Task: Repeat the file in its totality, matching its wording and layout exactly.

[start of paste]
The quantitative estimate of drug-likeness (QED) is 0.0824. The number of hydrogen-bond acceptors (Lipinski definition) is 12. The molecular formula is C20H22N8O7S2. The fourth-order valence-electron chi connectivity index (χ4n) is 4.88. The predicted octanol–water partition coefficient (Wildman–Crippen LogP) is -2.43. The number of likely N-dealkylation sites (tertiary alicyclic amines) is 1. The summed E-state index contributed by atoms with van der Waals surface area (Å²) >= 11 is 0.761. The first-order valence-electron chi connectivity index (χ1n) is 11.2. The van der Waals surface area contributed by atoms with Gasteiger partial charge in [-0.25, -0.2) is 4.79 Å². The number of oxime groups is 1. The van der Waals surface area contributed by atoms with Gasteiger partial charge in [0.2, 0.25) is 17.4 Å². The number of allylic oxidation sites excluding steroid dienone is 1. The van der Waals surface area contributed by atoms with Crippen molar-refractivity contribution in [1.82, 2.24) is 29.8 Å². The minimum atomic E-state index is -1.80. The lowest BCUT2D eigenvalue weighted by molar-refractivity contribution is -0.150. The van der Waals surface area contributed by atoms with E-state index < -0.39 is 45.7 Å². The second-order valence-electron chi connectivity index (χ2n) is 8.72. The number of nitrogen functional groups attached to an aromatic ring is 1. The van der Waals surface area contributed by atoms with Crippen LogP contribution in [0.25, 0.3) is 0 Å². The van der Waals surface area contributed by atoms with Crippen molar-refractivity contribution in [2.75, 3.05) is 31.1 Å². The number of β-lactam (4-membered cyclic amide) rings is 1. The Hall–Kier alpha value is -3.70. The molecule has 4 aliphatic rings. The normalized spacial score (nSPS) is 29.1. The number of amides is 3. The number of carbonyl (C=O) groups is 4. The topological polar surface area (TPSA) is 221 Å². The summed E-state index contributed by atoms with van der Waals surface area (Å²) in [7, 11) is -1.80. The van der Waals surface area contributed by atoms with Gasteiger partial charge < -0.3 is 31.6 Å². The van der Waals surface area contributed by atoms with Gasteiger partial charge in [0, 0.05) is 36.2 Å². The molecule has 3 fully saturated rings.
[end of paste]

The quantitative estimate of drug-likeness (QED) is 0.0824. The number of hydrogen-bond acceptors (Lipinski definition) is 12. The molecular formula is C20H22N8O7S2. The fourth-order valence-electron chi connectivity index (χ4n) is 4.88. The predicted octanol–water partition coefficient (Wildman–Crippen LogP) is -2.43. The number of likely N-dealkylation sites (tertiary alicyclic amines) is 1. The summed E-state index contributed by atoms with van der Waals surface area (Å²) >= 11 is 0.761. The first-order valence-electron chi connectivity index (χ1n) is 11.2. The van der Waals surface area contributed by atoms with Gasteiger partial charge in [-0.25, -0.2) is 4.79 Å². The number of oxime groups is 1. The van der Waals surface area contributed by atoms with Gasteiger partial charge in [0.2, 0.25) is 17.4 Å². The number of allylic oxidation sites excluding steroid dienone is 1. The van der Waals surface area contributed by atoms with Crippen molar-refractivity contribution in [1.82, 2.24) is 29.8 Å². The minimum atomic E-state index is -1.80. The lowest BCUT2D eigenvalue weighted by molar-refractivity contribution is -0.150. The van der Waals surface area contributed by atoms with E-state index < -0.39 is 45.7 Å². The second-order valence-electron chi connectivity index (χ2n) is 8.72. The number of nitrogen functional groups attached to an aromatic ring is 1. The van der Waals surface area contributed by atoms with Crippen LogP contribution in [0.25, 0.3) is 0 Å². The van der Waals surface area contributed by atoms with Crippen molar-refractivity contribution in [2.75, 3.05) is 31.1 Å². The number of β-lactam (4-membered cyclic amide) rings is 1. The Hall–Kier alpha value is -3.70. The molecule has 4 aliphatic rings. The normalized spacial score (nSPS) is 29.1. The number of amides is 3. The number of carbonyl (C=O) groups is 4. The topological polar surface area (TPSA) is 221 Å². The summed E-state index contributed by atoms with van der Waals surface area (Å²) in [7, 11) is -1.80. The van der Waals surface area contributed by atoms with Gasteiger partial charge < -0.3 is 31.6 Å². The van der Waals surface area contributed by atoms with Gasteiger partial charge in [0, 0.05) is 36.2 Å². The molecule has 3 fully saturated rings.